China launches the world’s first quantum communication satellite to battle cybercrime. Researchers believe the Quantum Experiments at Space Scale (QUESS) spacecraft with quantum communication capabilities will revolutionize cybersecurity and possibly eliminate risk of intercepting digital communication. Quantum research has enabled unprecedented new ways to transmit digital information without succumbing to cyber-attacks.
China Leads the Quantum Race
China is regarded as a key player in the game of state-sponsored warfare – both as a victim and an attacker. Accusations against the country fuel the journalistic fodder and tend to obscure any threat vectors facing digital communications in China. At the same time, strong economic growth and foray into digital innovation makes China a prime target for financially motivated cybercriminals.
China looks to leapfrog competition and pioneer quantum communications as a true enabler of secure digital data transmission. The country is treating quantum research as a top strategic focus with a multi-billion-dollar endowment to establish sophisticated security capabilities. In 2015 alone, the Chinese government allocated $101 billion for basic quantum research. In comparison, the US allocates only $200 million per year.
Why Quantum Communications?
Traditional communication systems use radio signals to transmit data. The digital information is encoded into radio waves that can be intercepted and decoded to retrieve original information. Despite strong encryption and security protocols, sophisticated cyber-attacks effectively intercept traditional satellite radio transmission.
Quantum cryptography is a hot topic in the world of cybersecurity. The technique exploits quantum mechanics to yield hack-proof digital encryption. The quantum communication satellite transmits digital information in the form of entangled photons generated by a quantum crystal. The beam of photons is considered as hack-proof because any interception would alter the quantum state of photons and scramble the encoded messages.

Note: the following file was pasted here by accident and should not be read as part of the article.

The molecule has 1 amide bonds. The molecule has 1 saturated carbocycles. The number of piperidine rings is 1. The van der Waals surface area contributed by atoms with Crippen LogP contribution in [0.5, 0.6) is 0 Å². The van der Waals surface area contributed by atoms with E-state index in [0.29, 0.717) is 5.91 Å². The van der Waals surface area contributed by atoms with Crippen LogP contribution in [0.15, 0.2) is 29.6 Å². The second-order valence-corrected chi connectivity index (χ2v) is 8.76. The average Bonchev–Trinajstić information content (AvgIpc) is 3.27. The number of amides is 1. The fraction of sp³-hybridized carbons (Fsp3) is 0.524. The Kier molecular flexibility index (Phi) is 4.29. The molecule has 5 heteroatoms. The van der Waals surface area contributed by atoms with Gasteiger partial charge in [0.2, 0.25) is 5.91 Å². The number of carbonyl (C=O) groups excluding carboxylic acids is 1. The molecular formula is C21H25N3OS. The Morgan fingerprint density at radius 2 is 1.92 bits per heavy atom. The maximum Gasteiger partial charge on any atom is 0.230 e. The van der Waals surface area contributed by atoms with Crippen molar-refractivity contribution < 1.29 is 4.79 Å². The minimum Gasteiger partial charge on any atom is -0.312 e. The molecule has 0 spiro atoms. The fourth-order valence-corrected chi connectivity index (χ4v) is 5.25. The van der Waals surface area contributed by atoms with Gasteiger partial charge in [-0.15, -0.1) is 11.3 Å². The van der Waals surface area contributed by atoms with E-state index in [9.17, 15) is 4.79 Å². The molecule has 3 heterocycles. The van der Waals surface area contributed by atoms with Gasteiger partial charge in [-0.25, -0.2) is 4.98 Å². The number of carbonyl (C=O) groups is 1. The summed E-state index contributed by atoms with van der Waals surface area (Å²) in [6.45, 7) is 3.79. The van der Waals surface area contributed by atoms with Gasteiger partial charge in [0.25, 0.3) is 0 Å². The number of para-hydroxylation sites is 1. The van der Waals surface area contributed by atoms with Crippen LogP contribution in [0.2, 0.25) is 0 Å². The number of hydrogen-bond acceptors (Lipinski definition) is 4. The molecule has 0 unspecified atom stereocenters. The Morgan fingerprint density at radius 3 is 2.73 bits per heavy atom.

Don’t worry if it all sounds very confusing. Scientists and researchers all over the world are rushing to understand how this stuff works, and China is the only country that has developed a 1400 lb. satellite to bring this concept to reality. Even China has a long way to go before quantum communications is adopted as the primary medium for digital data transmission. The satellite nicknamed as “Micius” after a 5 century B.C. Chinese scientist is aiming for even greater technological breakthroughs. During the two-year mission, QUESS will also test out the concept of Quantum Teleportation.
Are You Secure Enough?
Organized cybercrime rings compromise data during transit, before you get the chance to secure it. Traditional data transmission systems are prone to interception. Your organization may not be prepared to battle state-sponsored warfare – and it shouldn’t have to, in the first place. Yet, your organization can unexpectedly get caught in the line of fire and facing the attacks head-on is a sure-fire way to lose the battle of cybersecurity.
Until quantum communications becomes a standard for data transmission, the least you can do is to follow current best practices. Leverage private networks and strong encryption protocols to secure your data in transit. End-to-end encryption and encrypting data at rest are two practices we enable with the software we’re developing here at Scram.
On the bright side, when quantum communication becomes the norm, we can look forward to a hack-proof cyber world where all of your data is invulnerable during transmission.